Home > Publications . Search All . Browse All . Country . Browse PSC Pubs . PSC Report Series

PSC In The News

RSS Feed icon

Frey's Scenario F simulation mentioned in account of the Democratic Party's tribulations

U-M Poverty Solutions funds nine projects

Dynarski says NY's Excelsior Scholarship Program could crowd out low-income and minority students

More News

Highlights

Workshops on EndNote, NIH reporting, and publication altmetrics, Jan 26 through Feb 7, ISR

2017 PAA Annual Meeting, April 27-29, Chicago

NIH funding opportunity: Etiology of Health Disparities and Health Advantages among Immigrant Populations (R01 and R21), open Jan 2017

Russell Sage 2017 Summer Institute in Computational Social Science, June 18-July 1. Application deadline Feb 17.

More Highlights

Next Brown Bag

Mon, Jan 23, 2017 at noon:
Decline of cash assistance and child well-being, Luke Shaefer

John Bound photo

Self-Reported Versus Objective Measures of Health in Retirement Models

Publication Abstract

Bound, John. 1991. "Self-Reported Versus Objective Measures of Health in Retirement Models." Journal of Human Resources, 26(1): 106-38.

Labor supply models are sensitive to the measures of health used. When self-reported measures are used, health seems to play a larger role and economic factors a smaller one than when more objective measures are used. While this may indicate biases inherent in using self-reported measures, there are reasons to be suspicious of more objective measures as well. A statistical model incorporating both self-reported and objective measures of health shows the potential biases involved in using either measure or in using one to instrument the other. The model is initially unidentified, but incorporating outside information on the validity of self-reported measures confirms fears about both the self-reported and objective measures available on such data sets as the Retirement History Survey or the National Longitudinal Survey of Older Men.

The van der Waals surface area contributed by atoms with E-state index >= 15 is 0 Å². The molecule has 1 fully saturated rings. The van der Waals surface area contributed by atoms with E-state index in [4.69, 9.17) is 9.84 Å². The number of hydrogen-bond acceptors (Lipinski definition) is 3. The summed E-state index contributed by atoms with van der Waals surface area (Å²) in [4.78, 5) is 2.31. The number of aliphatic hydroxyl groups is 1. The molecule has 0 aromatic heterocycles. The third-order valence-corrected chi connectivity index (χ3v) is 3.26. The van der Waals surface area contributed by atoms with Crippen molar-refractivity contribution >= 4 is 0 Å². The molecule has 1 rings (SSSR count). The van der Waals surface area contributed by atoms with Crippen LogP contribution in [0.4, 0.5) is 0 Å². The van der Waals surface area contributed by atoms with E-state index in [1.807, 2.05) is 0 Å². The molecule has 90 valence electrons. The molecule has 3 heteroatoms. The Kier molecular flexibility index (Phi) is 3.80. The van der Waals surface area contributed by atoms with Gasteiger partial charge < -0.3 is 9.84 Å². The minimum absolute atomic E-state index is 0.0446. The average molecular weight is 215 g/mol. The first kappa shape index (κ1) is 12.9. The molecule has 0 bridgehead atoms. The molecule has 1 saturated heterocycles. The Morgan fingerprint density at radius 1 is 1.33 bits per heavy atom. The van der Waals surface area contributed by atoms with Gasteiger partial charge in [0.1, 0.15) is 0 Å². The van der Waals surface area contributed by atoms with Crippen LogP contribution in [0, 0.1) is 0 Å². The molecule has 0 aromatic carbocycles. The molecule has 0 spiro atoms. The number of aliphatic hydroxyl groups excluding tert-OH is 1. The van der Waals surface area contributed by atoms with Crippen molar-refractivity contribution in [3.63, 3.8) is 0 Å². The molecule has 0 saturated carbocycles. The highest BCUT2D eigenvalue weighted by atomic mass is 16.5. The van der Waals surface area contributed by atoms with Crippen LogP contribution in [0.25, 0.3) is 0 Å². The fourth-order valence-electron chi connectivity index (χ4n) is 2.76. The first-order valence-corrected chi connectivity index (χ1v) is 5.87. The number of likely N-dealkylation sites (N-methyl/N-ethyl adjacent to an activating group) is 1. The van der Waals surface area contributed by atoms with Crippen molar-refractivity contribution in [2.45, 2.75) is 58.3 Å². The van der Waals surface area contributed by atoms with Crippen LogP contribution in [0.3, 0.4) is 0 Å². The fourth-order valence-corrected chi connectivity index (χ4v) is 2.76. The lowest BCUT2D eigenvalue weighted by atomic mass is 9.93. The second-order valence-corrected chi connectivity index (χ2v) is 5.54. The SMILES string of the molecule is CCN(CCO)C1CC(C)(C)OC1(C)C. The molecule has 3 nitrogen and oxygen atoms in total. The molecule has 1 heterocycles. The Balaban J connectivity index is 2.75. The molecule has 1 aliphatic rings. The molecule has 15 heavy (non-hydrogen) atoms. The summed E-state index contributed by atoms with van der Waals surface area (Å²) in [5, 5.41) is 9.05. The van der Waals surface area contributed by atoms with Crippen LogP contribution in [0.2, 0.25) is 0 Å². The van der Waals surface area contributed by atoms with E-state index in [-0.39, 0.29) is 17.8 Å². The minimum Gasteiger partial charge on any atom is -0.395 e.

Licensed Access Link

Browse | Search : All Pubs | Next